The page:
Mental Health America today said local affiliates in areas affected by Hurricane Sandy are struggling to deliver vital services to fellow citizens and urged greater attention to the mental health impact of the disaster.
"We know that the devastation caused by Hurricane Sandy affects the mental health of millions. Thousands of individuals with mental health conditions are without essential needs, including the medicine, counseling and supportive services on which they rely," said Wayne W. Lindstrom, Ph.D., president and CEO of Mental Health America.
"Our affiliates are lifelines that provide the support and services that make the difference for so many in times like these—and in the days and weeks ahead. But many are facing their own crises and their vital services have been cut off from the community."
The Mental Health America Affiliate in the Atlantic City area was hit hard and is struggling to deliver medicine and provide counseling.
In Monmouth County, phones are down and even cell phones don't respond.
In New York's Nassau County, staff from the Mental Health America Affiliate are volunteering in shelters where they will also sleep because their own offices and homes have been lost.
Dr. Lindstrom urged greater attention to the mental health impact of Sandy and issued an appeal to help local affiliates so they can continue the life-saving services they provide.
Individuals who wish to help can call Mental Health America's toll-free number between 9:00 a.m. and 5:00 p.m. Eastern Time: 1-800-969-6642.
Dr. Lindstrom also called attention to other mental health resources that can provide assistance to those affected by Sandy:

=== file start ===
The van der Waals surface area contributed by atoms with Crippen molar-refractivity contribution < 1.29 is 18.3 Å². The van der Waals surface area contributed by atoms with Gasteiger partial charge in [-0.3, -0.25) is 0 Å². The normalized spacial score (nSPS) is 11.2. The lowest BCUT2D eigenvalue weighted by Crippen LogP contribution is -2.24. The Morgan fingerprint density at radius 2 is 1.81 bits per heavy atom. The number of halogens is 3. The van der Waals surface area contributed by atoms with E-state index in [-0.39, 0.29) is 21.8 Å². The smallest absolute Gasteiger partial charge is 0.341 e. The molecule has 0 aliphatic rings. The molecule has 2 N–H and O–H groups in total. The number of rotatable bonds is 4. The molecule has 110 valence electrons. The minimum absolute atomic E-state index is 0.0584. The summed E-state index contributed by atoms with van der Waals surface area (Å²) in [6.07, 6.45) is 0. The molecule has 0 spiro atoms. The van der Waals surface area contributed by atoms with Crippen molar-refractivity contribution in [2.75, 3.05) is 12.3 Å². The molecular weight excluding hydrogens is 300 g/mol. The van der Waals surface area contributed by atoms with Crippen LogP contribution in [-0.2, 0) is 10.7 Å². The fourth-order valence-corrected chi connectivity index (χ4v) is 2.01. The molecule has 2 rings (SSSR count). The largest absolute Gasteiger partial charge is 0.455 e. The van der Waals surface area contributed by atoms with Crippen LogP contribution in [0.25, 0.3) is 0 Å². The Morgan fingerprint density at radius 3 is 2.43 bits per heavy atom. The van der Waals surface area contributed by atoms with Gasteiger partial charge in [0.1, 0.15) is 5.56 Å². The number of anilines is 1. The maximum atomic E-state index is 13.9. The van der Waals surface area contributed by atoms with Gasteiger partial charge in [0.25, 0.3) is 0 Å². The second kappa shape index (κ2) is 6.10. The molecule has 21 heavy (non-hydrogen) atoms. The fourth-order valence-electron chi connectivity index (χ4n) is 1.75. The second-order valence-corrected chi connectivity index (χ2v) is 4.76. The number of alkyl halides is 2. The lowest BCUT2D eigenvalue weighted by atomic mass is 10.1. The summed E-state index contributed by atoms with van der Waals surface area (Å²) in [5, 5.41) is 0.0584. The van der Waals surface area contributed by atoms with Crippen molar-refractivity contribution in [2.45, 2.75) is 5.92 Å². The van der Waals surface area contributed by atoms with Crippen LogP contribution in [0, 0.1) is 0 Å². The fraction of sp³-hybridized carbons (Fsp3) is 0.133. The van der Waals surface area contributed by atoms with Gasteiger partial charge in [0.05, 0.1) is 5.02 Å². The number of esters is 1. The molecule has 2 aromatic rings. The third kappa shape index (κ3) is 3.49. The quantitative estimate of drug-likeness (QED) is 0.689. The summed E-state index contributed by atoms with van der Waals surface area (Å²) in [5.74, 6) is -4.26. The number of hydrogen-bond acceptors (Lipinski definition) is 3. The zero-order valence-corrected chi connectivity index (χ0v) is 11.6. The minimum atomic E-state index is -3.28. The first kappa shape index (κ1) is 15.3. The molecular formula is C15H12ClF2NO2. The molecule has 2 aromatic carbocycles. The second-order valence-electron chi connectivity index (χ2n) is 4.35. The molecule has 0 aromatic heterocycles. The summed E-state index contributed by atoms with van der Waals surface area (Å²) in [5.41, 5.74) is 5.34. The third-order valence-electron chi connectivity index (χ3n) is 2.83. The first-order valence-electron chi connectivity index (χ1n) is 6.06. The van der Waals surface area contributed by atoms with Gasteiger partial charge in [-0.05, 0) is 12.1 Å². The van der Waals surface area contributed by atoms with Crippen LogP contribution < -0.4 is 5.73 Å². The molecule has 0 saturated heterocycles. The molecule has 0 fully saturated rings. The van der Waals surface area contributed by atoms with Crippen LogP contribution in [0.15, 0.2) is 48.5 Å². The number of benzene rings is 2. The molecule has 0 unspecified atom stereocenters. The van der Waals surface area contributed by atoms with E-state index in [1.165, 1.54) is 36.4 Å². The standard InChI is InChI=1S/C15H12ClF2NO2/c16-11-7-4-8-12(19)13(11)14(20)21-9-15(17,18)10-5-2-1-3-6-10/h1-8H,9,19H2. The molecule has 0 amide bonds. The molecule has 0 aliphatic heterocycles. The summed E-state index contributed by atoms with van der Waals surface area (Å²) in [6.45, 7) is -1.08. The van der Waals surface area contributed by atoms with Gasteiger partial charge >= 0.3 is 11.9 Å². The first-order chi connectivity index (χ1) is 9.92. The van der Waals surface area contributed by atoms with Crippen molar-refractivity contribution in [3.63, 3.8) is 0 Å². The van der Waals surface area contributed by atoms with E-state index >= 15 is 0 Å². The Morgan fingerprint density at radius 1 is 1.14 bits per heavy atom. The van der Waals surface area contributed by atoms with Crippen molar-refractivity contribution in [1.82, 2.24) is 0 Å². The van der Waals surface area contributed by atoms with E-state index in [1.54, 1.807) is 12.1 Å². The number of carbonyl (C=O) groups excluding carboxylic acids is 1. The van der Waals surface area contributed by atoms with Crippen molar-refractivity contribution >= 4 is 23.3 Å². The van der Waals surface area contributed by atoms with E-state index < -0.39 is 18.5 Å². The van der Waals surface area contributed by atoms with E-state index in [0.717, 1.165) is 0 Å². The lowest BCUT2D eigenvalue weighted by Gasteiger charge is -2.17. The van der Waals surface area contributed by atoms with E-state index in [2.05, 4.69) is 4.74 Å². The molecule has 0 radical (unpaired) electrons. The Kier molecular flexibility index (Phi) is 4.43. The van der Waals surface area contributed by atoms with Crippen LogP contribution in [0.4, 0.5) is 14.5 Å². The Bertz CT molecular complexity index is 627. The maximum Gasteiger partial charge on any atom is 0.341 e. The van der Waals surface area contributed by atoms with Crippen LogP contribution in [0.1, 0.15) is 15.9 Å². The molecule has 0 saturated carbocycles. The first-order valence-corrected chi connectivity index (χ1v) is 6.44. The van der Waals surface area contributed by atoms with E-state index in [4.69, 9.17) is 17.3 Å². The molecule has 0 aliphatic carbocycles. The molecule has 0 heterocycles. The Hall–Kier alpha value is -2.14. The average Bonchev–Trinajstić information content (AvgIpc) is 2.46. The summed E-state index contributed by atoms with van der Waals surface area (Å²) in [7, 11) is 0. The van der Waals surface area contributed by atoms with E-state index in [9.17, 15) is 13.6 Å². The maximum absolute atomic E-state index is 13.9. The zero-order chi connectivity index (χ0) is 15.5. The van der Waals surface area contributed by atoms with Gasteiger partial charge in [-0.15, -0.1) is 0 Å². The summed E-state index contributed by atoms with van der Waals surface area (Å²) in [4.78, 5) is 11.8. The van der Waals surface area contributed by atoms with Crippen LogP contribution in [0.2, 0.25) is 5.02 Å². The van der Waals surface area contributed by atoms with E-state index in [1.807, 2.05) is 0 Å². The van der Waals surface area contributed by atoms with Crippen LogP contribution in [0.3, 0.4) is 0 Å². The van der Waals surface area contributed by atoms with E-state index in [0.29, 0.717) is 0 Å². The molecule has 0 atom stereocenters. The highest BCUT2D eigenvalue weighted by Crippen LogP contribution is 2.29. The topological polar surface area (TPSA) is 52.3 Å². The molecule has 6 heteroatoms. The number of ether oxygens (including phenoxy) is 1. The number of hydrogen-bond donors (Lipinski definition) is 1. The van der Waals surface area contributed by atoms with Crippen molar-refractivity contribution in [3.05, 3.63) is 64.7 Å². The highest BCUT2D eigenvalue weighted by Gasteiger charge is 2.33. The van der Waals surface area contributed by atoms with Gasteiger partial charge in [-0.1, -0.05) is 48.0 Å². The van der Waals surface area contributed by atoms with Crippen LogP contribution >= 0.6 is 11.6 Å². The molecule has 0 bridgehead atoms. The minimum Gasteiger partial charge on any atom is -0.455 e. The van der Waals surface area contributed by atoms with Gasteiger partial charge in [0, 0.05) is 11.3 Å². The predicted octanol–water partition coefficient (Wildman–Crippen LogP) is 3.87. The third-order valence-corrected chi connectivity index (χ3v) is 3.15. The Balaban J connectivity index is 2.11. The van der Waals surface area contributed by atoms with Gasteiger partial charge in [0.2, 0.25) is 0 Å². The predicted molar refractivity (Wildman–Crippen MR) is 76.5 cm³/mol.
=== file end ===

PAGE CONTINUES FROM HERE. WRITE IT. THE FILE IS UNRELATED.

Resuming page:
The Disaster Distress Helpline is a 24 hours-a-day, seven-days-a-week national service that offers phone- and text-based crisis counseling and support to people in distress related to any natural or human-caused disaster, to help them move forward on the path of recovery. You may reach the Helpline at 1-800-985-5990 or by texting "TalkWithUs" to 66746. Sponsored by the Substance Abuse and Mental Health Services Administration (SAMHSA), the Helpline immediately connects callers to trained and caring professionals from the closest crisis counseling center in the nationwide network of centers. The Helpline staff will provide confidential counseling, referrals and other needed support services. The Helpline complements the U.S. Department of Health and Human Services, the Federal Emergency Management Agency and other disaster response capacities, and is available immediately anywhere within the United States. This service is provided under contract with SAMHSA by Mental Health America's New York City affiliate.
Mental Health America has prepared a fact sheet on Coping with the Stress of Natural Disasters.
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